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enjoin

[en-join] /ɛnˈdʒɔɪn/
verb (used with object)
1.
to prescribe (a course of action) with authority or emphasis:
The doctor enjoined a strict diet.
2.
to direct or order to do something:
He was enjoined to live more frugally.
3.
Law. to prohibit or restrain by an injunction.
Origin
1175-1225
1175-1225; Middle English enjoi(g)nen < Old French enjoindre < Latin injungere to fasten to, bring upon. See in-2, join
Related forms
enjoiner, noun
enjoinment, noun
reenjoin, verb (used with object)
unenjoined, adjective
Synonyms
2. charge, bid, command, require. 3. proscribe, interdict, ban.
Dictionary.com Unabridged
Based on the Random House Dictionary, © Random House, Inc. 2014.
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British Dictionary definitions for enjoining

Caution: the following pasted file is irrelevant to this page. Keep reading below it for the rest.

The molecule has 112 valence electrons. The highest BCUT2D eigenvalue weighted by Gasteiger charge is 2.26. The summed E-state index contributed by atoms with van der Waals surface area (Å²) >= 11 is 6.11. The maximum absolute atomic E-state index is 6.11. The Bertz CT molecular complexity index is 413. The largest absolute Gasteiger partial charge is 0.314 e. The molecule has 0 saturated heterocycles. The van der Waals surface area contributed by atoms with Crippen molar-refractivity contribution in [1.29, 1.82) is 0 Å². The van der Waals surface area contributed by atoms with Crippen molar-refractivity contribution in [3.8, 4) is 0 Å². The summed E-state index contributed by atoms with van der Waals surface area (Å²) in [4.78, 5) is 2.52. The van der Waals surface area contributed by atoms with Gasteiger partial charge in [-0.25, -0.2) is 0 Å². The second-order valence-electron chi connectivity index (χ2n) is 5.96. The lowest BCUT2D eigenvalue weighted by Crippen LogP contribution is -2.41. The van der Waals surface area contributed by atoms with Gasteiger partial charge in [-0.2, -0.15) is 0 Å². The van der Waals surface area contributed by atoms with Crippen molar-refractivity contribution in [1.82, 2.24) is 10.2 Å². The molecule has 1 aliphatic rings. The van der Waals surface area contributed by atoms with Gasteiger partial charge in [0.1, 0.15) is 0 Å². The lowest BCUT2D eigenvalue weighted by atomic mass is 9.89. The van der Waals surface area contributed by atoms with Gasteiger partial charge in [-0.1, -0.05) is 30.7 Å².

enjoin

/ɪnˈdʒɔɪn/
verb (transitive)
1.
to order (someone) to do (something); urge strongly; command
2.
to impose or prescribe (a condition, mode of behaviour, etc)
3.
(law) to require (a person) to do or refrain from doing (some act), esp by issuing an injunction
Derived Forms
enjoiner, noun
enjoinment, noun
Word Origin
C13: from Old French enjoindre, from Latin injungere to fasten to, from in-² + jungere to join
Collins English Dictionary - Complete & Unabridged 2012 Digital Edition
© William Collins Sons & Co. Ltd. 1979, 1986 © HarperCollins
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Word Origin and History for enjoining

enjoin

v.

early 13c., engoinen, from stem of Old French enjoindre (12c.) "impose (on), inflict; subject to; assign (to)," from Latin injungere "to join, fasten, attach;" figuratively "to inflict, to attack, impose," from in- "on" (see in- (2)) + jungere "to join" (see jugular). Related: Enjoined; enjoining.

Online Etymology Dictionary, © 2010 Douglas Harper
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